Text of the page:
1860's Period in Fashion History presented by Apparel Search

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1860s fashion in European and European-influenced clothing is characterized by extremely full-skirted women's fashions relying on crinolines and hoops and the emergence of "alternative fashions" under the influence of the Artistic Dress movement.

Women's fashions

By the early 1860s, skirts had reached their ultimate width.

Day dresses featured wide pagoda sleeves worn over undersleeves or engageantes. High necklines with lace or tatted collars or chemisettes completed the demure daytime look.

Evening dresses had low necklines and short sleeves, and were worn with short gloves or lace or crocheted fingerless mitts.

Heavy silks in solid colors became fashionable for both day and evening wear, and a skirt might be made with two bodices, one long-sleeved and high necked for afternoon wear and one short-sleeved and low-necked for evening.

As the decade progressed, sleeves narrowed, and the circular hoops of the 1850s decreased in size at the front and sides and increased at the back. Looped up overskirts revealed matching or contrasting underskirts, a look that would reach its ultimate expression the next two decades with the rise of the bustle.

Fashions were adopted more slowly in America than in Europe. It was not uncommon for fashion plates to appear in American women's magazines a year or more after they appeared in Paris or London.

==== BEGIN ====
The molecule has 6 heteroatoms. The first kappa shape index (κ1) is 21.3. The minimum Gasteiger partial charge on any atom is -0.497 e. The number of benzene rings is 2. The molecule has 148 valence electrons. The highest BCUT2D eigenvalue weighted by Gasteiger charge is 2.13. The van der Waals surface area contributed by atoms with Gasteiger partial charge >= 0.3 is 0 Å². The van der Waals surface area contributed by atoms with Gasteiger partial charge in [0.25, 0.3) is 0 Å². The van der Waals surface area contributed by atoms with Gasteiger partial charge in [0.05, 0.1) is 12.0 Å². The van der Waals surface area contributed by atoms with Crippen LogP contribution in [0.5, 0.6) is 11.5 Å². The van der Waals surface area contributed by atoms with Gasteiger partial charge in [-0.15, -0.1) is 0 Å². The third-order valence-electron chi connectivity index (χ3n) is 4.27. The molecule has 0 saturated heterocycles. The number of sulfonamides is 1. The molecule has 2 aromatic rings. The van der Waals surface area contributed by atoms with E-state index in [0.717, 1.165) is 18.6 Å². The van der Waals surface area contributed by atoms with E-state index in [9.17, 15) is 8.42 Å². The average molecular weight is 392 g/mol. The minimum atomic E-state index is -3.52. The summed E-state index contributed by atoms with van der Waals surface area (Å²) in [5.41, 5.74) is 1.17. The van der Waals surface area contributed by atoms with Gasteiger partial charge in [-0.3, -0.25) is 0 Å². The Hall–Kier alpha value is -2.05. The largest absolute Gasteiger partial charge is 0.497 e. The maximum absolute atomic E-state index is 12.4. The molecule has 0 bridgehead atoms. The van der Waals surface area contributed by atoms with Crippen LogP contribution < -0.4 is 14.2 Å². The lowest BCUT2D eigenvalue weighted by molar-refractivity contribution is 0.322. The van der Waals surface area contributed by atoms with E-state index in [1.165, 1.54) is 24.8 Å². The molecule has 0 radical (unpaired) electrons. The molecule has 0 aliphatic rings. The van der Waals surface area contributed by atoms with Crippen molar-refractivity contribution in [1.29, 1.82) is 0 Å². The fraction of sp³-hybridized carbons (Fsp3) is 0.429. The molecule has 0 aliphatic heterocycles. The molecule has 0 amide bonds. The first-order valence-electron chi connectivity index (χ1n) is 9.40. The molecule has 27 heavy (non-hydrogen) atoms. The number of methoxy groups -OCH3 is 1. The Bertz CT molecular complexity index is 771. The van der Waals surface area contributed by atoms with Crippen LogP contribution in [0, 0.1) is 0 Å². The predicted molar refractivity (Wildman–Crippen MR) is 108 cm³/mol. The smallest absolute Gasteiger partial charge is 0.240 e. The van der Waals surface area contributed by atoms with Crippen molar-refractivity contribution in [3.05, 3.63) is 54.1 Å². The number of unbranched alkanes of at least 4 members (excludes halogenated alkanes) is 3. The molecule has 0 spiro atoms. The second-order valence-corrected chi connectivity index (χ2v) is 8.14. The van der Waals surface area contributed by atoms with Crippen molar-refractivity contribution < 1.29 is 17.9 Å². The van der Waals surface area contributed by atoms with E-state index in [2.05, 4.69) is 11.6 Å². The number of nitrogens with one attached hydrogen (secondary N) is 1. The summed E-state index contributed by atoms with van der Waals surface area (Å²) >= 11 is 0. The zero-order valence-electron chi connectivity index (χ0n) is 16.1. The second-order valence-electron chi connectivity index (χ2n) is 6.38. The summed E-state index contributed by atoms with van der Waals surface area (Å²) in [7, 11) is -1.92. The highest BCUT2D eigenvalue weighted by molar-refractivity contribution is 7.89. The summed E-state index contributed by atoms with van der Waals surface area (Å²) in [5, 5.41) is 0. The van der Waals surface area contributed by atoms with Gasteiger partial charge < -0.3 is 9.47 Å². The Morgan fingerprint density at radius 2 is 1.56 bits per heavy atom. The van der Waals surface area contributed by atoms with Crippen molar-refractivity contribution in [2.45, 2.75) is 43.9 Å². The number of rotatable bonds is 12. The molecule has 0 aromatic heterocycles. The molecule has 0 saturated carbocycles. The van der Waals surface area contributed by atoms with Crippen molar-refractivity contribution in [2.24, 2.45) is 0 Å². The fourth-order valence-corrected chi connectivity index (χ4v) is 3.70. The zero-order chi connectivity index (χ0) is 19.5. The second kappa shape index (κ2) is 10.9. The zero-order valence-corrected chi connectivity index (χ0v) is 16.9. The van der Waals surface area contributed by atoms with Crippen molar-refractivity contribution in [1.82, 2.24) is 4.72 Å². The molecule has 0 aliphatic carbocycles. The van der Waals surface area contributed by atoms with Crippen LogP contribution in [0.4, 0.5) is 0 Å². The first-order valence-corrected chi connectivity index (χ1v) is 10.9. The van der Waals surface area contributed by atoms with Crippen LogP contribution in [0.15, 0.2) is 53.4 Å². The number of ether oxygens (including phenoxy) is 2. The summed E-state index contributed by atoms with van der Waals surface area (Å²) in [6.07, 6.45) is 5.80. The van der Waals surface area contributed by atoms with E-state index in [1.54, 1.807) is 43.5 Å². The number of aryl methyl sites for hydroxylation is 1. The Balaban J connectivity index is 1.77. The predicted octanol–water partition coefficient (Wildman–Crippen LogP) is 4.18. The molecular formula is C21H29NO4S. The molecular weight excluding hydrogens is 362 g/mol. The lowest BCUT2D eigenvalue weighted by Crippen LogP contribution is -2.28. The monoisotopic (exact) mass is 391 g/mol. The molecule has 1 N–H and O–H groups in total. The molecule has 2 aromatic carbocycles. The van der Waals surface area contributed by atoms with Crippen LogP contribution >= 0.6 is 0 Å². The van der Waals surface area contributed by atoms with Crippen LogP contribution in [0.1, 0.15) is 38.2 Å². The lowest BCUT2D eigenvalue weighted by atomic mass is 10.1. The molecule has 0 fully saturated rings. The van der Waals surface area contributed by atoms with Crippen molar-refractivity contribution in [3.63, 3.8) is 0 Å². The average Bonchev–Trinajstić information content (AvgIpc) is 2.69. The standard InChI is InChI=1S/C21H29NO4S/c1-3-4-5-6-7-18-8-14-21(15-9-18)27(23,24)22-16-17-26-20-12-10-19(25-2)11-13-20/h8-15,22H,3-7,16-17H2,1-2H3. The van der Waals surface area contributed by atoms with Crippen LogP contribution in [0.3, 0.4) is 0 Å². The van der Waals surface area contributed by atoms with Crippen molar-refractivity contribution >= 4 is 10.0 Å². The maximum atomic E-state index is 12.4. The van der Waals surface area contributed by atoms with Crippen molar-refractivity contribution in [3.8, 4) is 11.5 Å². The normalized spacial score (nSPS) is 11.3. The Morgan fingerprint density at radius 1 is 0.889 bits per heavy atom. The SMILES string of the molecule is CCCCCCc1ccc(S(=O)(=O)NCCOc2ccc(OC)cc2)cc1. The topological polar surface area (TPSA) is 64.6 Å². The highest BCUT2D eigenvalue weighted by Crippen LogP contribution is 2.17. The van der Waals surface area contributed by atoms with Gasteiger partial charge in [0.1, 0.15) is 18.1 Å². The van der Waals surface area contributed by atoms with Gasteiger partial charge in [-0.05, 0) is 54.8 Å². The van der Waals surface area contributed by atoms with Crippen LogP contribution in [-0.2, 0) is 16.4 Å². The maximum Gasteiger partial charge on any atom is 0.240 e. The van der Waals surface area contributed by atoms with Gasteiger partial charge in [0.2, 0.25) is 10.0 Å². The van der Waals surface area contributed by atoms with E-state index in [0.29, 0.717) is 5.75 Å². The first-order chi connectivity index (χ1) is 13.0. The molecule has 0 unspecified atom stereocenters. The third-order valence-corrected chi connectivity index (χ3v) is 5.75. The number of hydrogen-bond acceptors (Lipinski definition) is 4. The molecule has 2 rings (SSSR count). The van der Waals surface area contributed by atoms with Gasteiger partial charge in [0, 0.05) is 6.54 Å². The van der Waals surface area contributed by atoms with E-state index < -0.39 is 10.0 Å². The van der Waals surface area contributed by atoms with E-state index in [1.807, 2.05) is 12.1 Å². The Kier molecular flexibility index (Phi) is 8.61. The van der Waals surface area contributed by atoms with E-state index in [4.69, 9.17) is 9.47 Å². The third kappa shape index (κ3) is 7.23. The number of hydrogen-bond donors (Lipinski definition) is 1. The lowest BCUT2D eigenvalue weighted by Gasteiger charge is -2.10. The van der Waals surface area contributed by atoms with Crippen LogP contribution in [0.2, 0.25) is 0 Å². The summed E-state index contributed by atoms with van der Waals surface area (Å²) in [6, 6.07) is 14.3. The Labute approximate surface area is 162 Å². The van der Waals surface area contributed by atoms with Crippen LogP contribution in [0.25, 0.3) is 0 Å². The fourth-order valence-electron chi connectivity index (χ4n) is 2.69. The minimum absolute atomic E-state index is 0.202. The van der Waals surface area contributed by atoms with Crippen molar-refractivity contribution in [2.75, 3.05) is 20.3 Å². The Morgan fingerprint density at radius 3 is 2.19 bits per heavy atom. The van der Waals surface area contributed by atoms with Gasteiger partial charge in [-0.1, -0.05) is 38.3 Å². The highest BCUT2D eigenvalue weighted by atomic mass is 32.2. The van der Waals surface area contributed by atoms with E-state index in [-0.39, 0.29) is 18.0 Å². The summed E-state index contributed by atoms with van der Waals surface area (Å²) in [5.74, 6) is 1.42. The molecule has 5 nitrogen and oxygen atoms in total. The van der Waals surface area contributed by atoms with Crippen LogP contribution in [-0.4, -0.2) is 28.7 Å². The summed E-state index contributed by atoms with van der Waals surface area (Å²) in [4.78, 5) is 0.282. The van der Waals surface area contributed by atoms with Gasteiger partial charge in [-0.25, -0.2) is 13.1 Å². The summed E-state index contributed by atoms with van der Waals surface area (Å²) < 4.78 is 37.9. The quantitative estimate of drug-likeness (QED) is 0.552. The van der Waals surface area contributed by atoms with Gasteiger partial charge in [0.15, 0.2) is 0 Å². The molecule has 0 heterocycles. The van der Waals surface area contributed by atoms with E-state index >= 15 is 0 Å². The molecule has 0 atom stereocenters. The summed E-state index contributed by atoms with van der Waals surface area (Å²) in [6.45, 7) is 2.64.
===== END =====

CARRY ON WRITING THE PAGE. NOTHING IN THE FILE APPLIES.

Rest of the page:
Military and political influences

Following a visit by the Italian revolutionary Giuseppe Garibaldi to England in 1863, the Garibaldi jacket or Garibaldi shirt became all the rage. These bright red woolen garments featured black embroidery or braid and military details. In America, the early years of the Civil War also saw increased popularity of military-influenced styles such as Zouave jackets. These new styles were worn over a waist (blouse) or chemisette and a skirt with a belt at the natural waistline.

Rise of haute couture

The Englishman Charles Frederick Worth had established his first fashion house in Paris in 1858. He was the first couturier, a dressmaker considered an artist, and his ability to dictate design in the 1860s lead to the dominance of Parisian haute couture for the next hundred years.

Artistic dress

The followers of the Pre-Raphaelite Brotherhood and other artistic reformers objected to the elaborately trimmed confections of high fashion with their emphasis on rigid corsets and hoops as both ugly and dishonest. An "anti-fashion" for Artistic dress spread in the 1860s in literary and artistic circles, and remained an undercurrent for the rest of the century. The style was characterised by "medieval" influences such as juliette sleeves, the soft colors of vegetable dyes, narrow skirts, and simple ornamentation with hand embroidery.

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